Top 5 Bites in Madeira Island, Portugal
By Andreia Teixeira

It may seem small but this little pearl is up to prove how amazing its flavors are. Whether it’s a romantic gateway, honeymoon, family vacation. No paradise better to get lost in the mixed of adventuress goods.

Madeira, this island has it all from fish to meat, from traditional drinks to sweets, it has it all from volcanic green mountains to its marvelous ocean side beaches and what can be better then having an explosion of flavors in your mouth then in a relaxing paradise as this one, ready to get inspired ? Let´s go…

Lapas and Bolo do Caco (Limpetes and sweet potato bread):

Lapas and Bolo do Caco, Portugal

These two simply don’t work without each other, they are like “Ying and Yang” of flavors combined. Lapas are the typical shell seafood coming from the Atlantic Ocean, the unique taste comes from its simplicity, fried, with garlic butter on top melting and as it’s served lemon drops are pored over them. Not forgetting Bolo do caco a simple sweet potato bread cooked over a “caco stone” with more garlic butter inside, these two are a typical starter of any Maderien meal.

A great place, a great environment to eat this delicious food would be, A Pipa, Porto da cruz, Machico

Milho, Cebolada e Atum (Corn soup, onion and Tuna fish):

Milho, Cebolada e Atum, Portugal

Now this dish may look suspicious but I guarantee it will blow you mind when you taste it, at early age Madeira was a poor fishing Island (still is a fishing island), so corn is made into flour cooked with shredded cabbages, for over an hour until it’s served in a solid stage. Onions would be chopped and cooked with tomato sauce joined with fried tuna fish, with the tuna comes a “secret sauce” called Molho á Velhão (old man’s sauce), a kind of vinegar taste.  All of them combined is simply a clash of mixed flavors.

This dish should be eaten in family restaurants, for example

A Pipa, Porto da cruz, Machico

Filete de Espada com Banana Frita e Maracujá (Sword fish filet with fried banana and passion fruit):

Filete de Espada com Banana Frita e Maracujá, Portugal

Now you are thinking fish, banana, passion fruit something is up? But yes it´s real, and how? Well the sword fish filet is soaked into flour then egg with parsley, fried slowly, poring lemon on top, while banana is also fried, and the passion fruit is the click of this surprisingly dish. Salty, lemony fish, with sweet fried banana and sour taste of tropical fruit.

A great place to try this and to me the best place ever would be in: Café Relogio Camacha, Madeira

Bolo de Mel (Honey Cake):

Bolo de Mel, Portugal

Well time for typical sweets, and this is one of the main ones, it’s a recipe extremely long to make, takes hours and can be stored up to a year. Oh Bolo de Mel I can feel your taste. Take a look at the ingredients, black sugar cane honey, orange, dried fruits, Madeira wine and a hint of cinnamon, what a surprising and delicious combination. Funny fact is, they prepare the cake on the 8 of December Nossa Senhora da Conceição, a saint’s day, also finishing the cakes that were made last year as an opening towards great festivities to a new year. To get this delicious cake you can get it anywhere but nothing better in the streets market, where there you will be sure it’s homemade and made with love.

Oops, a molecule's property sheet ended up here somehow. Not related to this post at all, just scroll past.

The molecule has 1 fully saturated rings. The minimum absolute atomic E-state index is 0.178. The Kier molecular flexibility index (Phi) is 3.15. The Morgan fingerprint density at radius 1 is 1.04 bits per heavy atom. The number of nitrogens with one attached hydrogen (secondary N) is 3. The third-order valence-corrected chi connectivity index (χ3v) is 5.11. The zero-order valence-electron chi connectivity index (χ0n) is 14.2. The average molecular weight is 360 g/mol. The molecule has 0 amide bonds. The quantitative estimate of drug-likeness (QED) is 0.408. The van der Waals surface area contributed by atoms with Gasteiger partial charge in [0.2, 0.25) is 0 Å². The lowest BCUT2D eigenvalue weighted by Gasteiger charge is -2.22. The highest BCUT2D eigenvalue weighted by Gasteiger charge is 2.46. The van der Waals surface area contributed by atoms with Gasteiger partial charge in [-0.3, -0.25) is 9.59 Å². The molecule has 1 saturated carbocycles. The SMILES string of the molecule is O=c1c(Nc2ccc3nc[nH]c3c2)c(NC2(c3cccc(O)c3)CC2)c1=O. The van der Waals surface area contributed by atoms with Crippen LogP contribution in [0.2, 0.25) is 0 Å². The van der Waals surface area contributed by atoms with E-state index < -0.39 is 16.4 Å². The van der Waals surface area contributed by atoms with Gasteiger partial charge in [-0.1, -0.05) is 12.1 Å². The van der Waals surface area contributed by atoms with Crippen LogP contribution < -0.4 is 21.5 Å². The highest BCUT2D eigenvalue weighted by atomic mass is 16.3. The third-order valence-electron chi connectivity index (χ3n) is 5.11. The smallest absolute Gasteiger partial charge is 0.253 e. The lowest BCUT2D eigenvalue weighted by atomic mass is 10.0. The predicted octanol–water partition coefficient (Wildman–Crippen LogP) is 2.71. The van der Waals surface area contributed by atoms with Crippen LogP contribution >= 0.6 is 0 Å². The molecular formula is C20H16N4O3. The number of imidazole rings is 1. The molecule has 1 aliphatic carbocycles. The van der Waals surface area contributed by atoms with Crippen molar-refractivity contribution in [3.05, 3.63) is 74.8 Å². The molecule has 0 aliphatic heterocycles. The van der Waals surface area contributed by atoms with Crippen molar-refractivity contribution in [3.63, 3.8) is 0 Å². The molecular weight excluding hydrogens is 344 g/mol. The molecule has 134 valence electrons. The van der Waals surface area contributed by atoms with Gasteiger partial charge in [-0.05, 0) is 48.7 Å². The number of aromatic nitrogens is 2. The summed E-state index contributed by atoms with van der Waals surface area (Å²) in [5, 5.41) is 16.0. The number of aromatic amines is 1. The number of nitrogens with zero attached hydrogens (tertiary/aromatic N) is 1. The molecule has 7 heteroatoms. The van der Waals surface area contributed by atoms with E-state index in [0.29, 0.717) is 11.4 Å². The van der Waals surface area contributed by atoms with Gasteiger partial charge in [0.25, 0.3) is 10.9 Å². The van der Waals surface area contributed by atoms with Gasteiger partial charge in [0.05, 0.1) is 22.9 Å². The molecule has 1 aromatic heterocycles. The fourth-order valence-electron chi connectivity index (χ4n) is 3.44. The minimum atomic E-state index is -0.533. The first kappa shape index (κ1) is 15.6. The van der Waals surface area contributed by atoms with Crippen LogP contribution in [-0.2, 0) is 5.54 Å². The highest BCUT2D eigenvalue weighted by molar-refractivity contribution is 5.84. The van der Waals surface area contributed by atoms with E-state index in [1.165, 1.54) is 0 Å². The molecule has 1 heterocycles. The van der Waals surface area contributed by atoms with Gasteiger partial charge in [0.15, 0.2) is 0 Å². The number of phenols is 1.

Poncha, Portugal

A drink that initially was created to keep people “warm”. Well this drink is simply amazing, so originally created for fisherman to survive cold days at sea, they would mix Sugar cane rum homemade with a percentage of about 60% of alcohol, sugar and lemon. After a while it was developed into a “must drink” drink, so now the mix is of rum, lemon and bee honey. The drink is strong but due to the lemon and honey you don’t feel the alcohol “hitting” you, its sour and sweet, and well its culture do drink it, there are stories behind it like, you drink and you find love, or it can cure any type of sickness. I find it so tasteful and just can’t get enough of it. But what I think is so hilarious is that, they have this traditional “stick” to mix it, and it’s called Caralhinho, which means “small dick” funny hun? Now imagine the amount of jokes there must be every time someone is mixing a drink.

A place I would advise to have the drink, despite everywhere you can drink it, there’s a old small old market called “A Chupa”, you can never ask for one, has to be in pairs (one for each leg, you know). So Chupa actually means “suck it”. Curious people at the Island I can say.

A Chupa, Machico

Andreia Teixeira

Madeira Island, Portugal

By Andreia Teixeira

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